# Three conceptual questions on centripetal acceleration in a cone

• aspodkfpo
Sorry, don't get it. If its velocity has a vertically downward component then by conservation of energy it is gaining KE.

#### aspodkfpo

Homework Statement
Acceleration towards central axis? Where does extra normal force come from? Motion of the ball
Relevant Equations
a = v^2/r Given such a diagram as shown above, we know that the normal force must be mg/sintheta. How is this normal force greater than the gravitational force conceptually? Is it due to the horizontal traveling (which must have been started by someone exerting a force?) compressing the sides of the cone such that they exert a force that can maintain horizontal motion?

Now, let's assume that the net force is slightly angled downwards towards the central axis such that the ball spirals down. Is this force still regarded as a centripetal force, or is a force directed towards the central axis in a 3D plane, rather than 2D never regarded as a centripetal force?

Add a downward velocity to the ball in the diagram such that the ball goes down the cone. According to solutions, " As r decreases the component of the velocity around the cone is too large for the object to follow circular path at the lower radius and the object will begin to move outwards and rise up the cone. " How does this work? Does the normal force get larger at the bottom and why would it?

aspodkfpo said:
How is this normal force greater than the gravitational force conceptually?
If the object is maintaining its height then the normal force must supply both the vertical force to balance mg and the horizontal force to provide the centripetal acceleration.
aspodkfpo said:
assume that the net force is slightly angled downwards towards the central axis such that the ball spirals down. Is this force still regarded as a centripetal force,
Centripetal force is defined as that component of the net force which is normal to the velocity. If angled down, I would assume there is also some tangential acceleration, so the net force is more than just the centripetal force.
aspodkfpo said:
Does the normal force get larger at the bottom and why would it?
Speed is increasing and radius decreasing. Both will increase the centripetal force, and that implies an increase in normal force.

haruspex said:
If the object is maintaining its height then the normal force must supply both the vertical force to balance mg and the horizontal force to provide the centripetal acceleration.

Centripetal force is defined as that component of the net force which is normal to the velocity. If angled down, I would assume there is also some tangential acceleration, so the net force is more than just the centripetal force.

Speed is increasing and radius decreasing. Both will increase the centripetal force, and that implies an increase in normal force.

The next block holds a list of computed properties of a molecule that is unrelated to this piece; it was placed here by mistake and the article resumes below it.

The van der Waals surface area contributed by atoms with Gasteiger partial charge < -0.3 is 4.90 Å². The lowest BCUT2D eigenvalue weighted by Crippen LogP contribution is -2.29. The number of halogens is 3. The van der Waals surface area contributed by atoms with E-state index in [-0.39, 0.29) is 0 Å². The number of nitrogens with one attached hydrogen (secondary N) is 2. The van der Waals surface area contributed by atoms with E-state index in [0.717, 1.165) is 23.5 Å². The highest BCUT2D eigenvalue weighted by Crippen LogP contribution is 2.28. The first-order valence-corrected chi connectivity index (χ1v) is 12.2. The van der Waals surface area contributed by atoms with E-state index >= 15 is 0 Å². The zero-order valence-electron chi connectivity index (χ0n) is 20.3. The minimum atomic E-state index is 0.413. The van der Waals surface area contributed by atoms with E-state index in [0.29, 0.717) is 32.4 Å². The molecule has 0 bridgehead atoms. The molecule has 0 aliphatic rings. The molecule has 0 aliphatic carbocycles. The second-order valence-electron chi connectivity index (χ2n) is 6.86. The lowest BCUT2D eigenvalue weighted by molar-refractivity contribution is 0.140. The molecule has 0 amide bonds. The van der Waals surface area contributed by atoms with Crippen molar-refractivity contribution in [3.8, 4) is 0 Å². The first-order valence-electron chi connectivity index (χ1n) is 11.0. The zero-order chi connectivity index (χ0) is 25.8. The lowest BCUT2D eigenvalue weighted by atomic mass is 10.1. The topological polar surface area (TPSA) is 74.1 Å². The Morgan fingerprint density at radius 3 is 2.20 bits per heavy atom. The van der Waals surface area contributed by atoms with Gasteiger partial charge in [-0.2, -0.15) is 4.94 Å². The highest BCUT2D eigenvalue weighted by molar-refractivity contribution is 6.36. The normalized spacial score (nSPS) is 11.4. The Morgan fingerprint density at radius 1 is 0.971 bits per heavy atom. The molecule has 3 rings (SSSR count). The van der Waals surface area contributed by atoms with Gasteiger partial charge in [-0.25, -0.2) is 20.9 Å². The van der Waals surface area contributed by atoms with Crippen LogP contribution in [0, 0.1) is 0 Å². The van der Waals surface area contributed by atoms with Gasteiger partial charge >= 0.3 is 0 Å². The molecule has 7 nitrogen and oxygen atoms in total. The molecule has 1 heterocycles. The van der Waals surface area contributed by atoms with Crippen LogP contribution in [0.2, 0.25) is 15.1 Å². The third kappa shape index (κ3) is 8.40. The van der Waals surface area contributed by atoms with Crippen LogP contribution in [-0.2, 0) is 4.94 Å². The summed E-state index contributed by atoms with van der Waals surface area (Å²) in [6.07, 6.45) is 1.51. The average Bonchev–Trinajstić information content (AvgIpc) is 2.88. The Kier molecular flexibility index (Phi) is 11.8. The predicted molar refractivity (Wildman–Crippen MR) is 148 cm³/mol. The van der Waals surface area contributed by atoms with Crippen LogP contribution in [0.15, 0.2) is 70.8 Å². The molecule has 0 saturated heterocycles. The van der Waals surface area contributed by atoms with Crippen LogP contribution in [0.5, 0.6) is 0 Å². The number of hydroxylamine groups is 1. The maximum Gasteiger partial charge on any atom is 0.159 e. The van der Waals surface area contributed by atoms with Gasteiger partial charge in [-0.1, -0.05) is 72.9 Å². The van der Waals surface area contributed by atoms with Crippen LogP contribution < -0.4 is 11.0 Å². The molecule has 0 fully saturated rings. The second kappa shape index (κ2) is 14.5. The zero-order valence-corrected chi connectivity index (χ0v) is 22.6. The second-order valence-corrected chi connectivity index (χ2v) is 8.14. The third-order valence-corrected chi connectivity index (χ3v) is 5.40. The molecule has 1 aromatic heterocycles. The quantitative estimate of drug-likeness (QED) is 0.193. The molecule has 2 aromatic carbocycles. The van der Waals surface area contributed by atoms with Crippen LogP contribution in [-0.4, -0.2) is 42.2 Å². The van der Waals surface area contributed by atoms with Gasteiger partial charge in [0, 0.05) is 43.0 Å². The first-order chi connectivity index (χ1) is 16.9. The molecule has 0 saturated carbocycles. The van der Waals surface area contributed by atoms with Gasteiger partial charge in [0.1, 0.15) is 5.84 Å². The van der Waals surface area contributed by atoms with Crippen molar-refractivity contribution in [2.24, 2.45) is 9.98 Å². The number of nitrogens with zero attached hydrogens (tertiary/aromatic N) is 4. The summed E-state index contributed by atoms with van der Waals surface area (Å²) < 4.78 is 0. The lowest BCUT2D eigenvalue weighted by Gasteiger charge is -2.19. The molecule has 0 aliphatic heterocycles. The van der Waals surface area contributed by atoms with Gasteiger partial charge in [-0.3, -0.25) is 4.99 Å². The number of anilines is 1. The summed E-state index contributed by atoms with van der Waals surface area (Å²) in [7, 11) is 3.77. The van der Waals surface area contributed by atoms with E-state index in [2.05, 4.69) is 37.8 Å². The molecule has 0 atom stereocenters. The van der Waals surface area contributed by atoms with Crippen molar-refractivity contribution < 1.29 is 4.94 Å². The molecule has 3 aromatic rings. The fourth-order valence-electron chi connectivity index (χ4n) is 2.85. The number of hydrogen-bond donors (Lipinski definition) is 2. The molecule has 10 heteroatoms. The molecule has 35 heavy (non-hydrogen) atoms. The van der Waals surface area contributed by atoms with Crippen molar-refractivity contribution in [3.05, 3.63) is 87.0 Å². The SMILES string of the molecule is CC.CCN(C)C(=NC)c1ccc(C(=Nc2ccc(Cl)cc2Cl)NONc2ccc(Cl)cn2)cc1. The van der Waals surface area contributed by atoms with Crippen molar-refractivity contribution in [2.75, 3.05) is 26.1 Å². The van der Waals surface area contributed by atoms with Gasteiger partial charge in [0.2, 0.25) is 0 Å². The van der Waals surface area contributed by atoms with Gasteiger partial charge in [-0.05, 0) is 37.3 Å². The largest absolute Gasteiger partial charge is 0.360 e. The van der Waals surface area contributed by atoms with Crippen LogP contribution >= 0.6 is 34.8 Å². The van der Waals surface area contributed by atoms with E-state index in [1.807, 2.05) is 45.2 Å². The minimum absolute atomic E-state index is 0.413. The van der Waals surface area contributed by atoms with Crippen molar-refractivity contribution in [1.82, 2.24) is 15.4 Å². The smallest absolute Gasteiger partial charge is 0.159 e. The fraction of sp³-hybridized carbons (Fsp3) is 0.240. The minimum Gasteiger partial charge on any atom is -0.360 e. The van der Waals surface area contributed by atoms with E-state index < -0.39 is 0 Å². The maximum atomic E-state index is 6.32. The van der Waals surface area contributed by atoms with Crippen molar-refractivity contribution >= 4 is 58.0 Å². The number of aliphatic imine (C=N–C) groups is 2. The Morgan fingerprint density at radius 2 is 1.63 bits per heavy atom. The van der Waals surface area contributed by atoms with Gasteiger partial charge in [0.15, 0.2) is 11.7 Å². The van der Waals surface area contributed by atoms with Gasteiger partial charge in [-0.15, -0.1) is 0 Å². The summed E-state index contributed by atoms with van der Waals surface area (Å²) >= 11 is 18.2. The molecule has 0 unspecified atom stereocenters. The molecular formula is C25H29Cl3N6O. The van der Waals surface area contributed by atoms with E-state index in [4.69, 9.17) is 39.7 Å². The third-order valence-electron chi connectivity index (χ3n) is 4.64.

My confusion with the normal force being like this is qualitatively how it happens. If we drop a ball in normally, it will go down. So my question regarding the normal force is whether this extra normal force is caused by someone giving it speed before it goes into the cone and thereby causing greater compression along the sides of the cone.

Just realized that one of the questions doesn't really work in a cone. If we instead consider the slightly downward directed velocity in a cylinder, would this centripetal force be allowed? Last edited:
aspodkfpo said:
whether this extra normal force is caused by someone giving it speed before it goes into the cone and thereby causing greater compression along the sides of the cone.
Yes. As I posted somewhere else today, the normal force is tge minimum force required to prevent interpenetration of the bodies.
aspodkfpo said:
Which bit? If it is descending then presumably it is gaining speed.
aspodkfpo said:
If we instead consider the slightly downward directed velocity in a cylinder, would this centripetal force be allowed?
Yes, I think that is right, though perhaps not intuitive.

haruspex said:
Yes. As I posted somewhere else today, the normal force is tge minimum force required to prevent interpenetration of the bodies.

Which bit? If it is descending then presumably it is gaining speed.

Yes, I think that is right, though perhaps not intuitive.

By descending, I meant not a force, but something else bumped it and it got speed. As such, I don't see why there would be any tangential acceleration?

aspodkfpo said:
By descending, I meant not a force, but something else bumped it and it got speed. As such, I don't see why there would be any tangential acceleration?
Sorry, don't get it. If its velocity has a vertically downward component then by conservation of energy it is gaining KE.

• aspodkfpo